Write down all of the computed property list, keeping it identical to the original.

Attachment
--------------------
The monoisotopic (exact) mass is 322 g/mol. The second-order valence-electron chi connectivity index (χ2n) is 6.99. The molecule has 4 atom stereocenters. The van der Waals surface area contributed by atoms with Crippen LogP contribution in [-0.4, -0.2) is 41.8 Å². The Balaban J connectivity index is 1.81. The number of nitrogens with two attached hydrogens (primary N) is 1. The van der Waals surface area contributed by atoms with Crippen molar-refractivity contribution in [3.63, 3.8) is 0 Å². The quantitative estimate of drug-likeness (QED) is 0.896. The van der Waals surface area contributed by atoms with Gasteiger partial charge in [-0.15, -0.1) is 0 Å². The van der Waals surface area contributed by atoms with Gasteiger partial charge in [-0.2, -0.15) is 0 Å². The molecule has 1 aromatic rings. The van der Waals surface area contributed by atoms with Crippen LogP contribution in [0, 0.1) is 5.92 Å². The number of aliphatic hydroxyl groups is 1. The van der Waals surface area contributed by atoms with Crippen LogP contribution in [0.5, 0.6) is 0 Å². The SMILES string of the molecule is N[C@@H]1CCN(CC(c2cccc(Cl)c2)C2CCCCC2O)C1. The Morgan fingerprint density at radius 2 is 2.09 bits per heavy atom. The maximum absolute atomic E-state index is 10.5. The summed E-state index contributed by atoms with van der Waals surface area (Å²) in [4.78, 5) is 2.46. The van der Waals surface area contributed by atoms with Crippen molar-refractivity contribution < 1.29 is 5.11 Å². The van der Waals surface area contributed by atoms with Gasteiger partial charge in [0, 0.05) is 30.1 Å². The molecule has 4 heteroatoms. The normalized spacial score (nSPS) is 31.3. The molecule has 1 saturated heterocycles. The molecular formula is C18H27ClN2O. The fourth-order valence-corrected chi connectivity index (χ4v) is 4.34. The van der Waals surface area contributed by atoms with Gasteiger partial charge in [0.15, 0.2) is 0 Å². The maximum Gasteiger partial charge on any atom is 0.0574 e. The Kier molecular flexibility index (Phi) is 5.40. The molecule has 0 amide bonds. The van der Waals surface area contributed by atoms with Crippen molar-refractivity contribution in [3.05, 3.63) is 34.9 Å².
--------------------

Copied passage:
The monoisotopic (exact) mass is 322 g/mol. The second-order valence-electron chi connectivity index (χ2n) is 6.99. The molecule has 4 atom stereocenters. The van der Waals surface area contributed by atoms with Crippen LogP contribution in [-0.4, -0.2) is 41.8 Å². The Balaban J connectivity index is 1.81. The number of nitrogens with two attached hydrogens (primary N) is 1. The van der Waals surface area contributed by atoms with Crippen molar-refractivity contribution in [3.63, 3.8) is 0 Å². The quantitative estimate of drug-likeness (QED) is 0.896. The van der Waals surface area contributed by atoms with Gasteiger partial charge in [-0.15, -0.1) is 0 Å². The van der Waals surface area contributed by atoms with Gasteiger partial charge in [-0.2, -0.15) is 0 Å². The molecule has 1 aromatic rings. The van der Waals surface area contributed by atoms with Crippen LogP contribution in [0, 0.1) is 5.92 Å². The number of aliphatic hydroxyl groups is 1. The van der Waals surface area contributed by atoms with Crippen LogP contribution in [0.5, 0.6) is 0 Å². The SMILES string of the molecule is N[C@@H]1CCN(CC(c2cccc(Cl)c2)C2CCCCC2O)C1. The Morgan fingerprint density at radius 2 is 2.09 bits per heavy atom. The maximum absolute atomic E-state index is 10.5. The summed E-state index contributed by atoms with van der Waals surface area (Å²) in [4.78, 5) is 2.46. The van der Waals surface area contributed by atoms with Crippen molar-refractivity contribution < 1.29 is 5.11 Å². The van der Waals surface area contributed by atoms with Gasteiger partial charge in [0, 0.05) is 30.1 Å². The molecule has 4 heteroatoms. The normalized spacial score (nSPS) is 31.3. The molecule has 1 saturated heterocycles. The molecular formula is C18H27ClN2O. The fourth-order valence-corrected chi connectivity index (χ4v) is 4.34. The van der Waals surface area contributed by atoms with Gasteiger partial charge in [0.15, 0.2) is 0 Å². The maximum Gasteiger partial charge on any atom is 0.0574 e. The Kier molecular flexibility index (Phi) is 5.40. The molecule has 0 amide bonds. The van der Waals surface area contributed by atoms with Crippen molar-refractivity contribution in [3.05, 3.63) is 34.9 Å².